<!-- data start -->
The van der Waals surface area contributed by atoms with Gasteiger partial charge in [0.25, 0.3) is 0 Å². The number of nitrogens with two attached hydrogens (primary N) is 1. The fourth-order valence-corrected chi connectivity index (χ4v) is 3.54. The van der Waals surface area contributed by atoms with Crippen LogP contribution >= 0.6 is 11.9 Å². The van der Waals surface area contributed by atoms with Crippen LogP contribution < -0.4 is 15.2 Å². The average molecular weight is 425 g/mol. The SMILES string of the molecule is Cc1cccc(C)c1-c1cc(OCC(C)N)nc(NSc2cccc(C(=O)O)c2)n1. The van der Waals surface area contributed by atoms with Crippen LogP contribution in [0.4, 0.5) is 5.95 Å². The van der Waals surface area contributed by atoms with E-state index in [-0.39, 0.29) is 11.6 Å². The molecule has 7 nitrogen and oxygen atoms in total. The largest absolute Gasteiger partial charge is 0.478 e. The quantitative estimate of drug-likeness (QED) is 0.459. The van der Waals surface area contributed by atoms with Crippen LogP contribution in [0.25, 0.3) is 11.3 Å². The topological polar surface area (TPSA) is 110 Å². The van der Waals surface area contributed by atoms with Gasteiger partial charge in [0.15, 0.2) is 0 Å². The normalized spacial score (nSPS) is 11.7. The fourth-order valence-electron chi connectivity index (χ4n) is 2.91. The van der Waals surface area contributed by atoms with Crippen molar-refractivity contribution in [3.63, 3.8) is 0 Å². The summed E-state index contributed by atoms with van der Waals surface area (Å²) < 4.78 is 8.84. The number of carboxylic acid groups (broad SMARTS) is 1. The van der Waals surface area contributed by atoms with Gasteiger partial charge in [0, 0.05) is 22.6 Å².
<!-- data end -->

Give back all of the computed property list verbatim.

The van der Waals surface area contributed by atoms with Gasteiger partial charge in [0.25, 0.3) is 0 Å². The number of nitrogens with two attached hydrogens (primary N) is 1. The fourth-order valence-corrected chi connectivity index (χ4v) is 3.54. The van der Waals surface area contributed by atoms with Crippen LogP contribution >= 0.6 is 11.9 Å². The van der Waals surface area contributed by atoms with Crippen LogP contribution < -0.4 is 15.2 Å². The average molecular weight is 425 g/mol. The SMILES string of the molecule is Cc1cccc(C)c1-c1cc(OCC(C)N)nc(NSc2cccc(C(=O)O)c2)n1. The van der Waals surface area contributed by atoms with Crippen LogP contribution in [0.4, 0.5) is 5.95 Å². The van der Waals surface area contributed by atoms with E-state index in [-0.39, 0.29) is 11.6 Å². The molecule has 7 nitrogen and oxygen atoms in total. The largest absolute Gasteiger partial charge is 0.478 e. The quantitative estimate of drug-likeness (QED) is 0.459. The van der Waals surface area contributed by atoms with Crippen LogP contribution in [0.25, 0.3) is 11.3 Å². The topological polar surface area (TPSA) is 110 Å². The van der Waals surface area contributed by atoms with Gasteiger partial charge in [0.15, 0.2) is 0 Å². The normalized spacial score (nSPS) is 11.7. The fourth-order valence-electron chi connectivity index (χ4n) is 2.91. The van der Waals surface area contributed by atoms with Crippen molar-refractivity contribution in [3.63, 3.8) is 0 Å². The summed E-state index contributed by atoms with van der Waals surface area (Å²) < 4.78 is 8.84. The number of carboxylic acid groups (broad SMARTS) is 1. The van der Waals surface area contributed by atoms with Gasteiger partial charge in [0, 0.05) is 22.6 Å².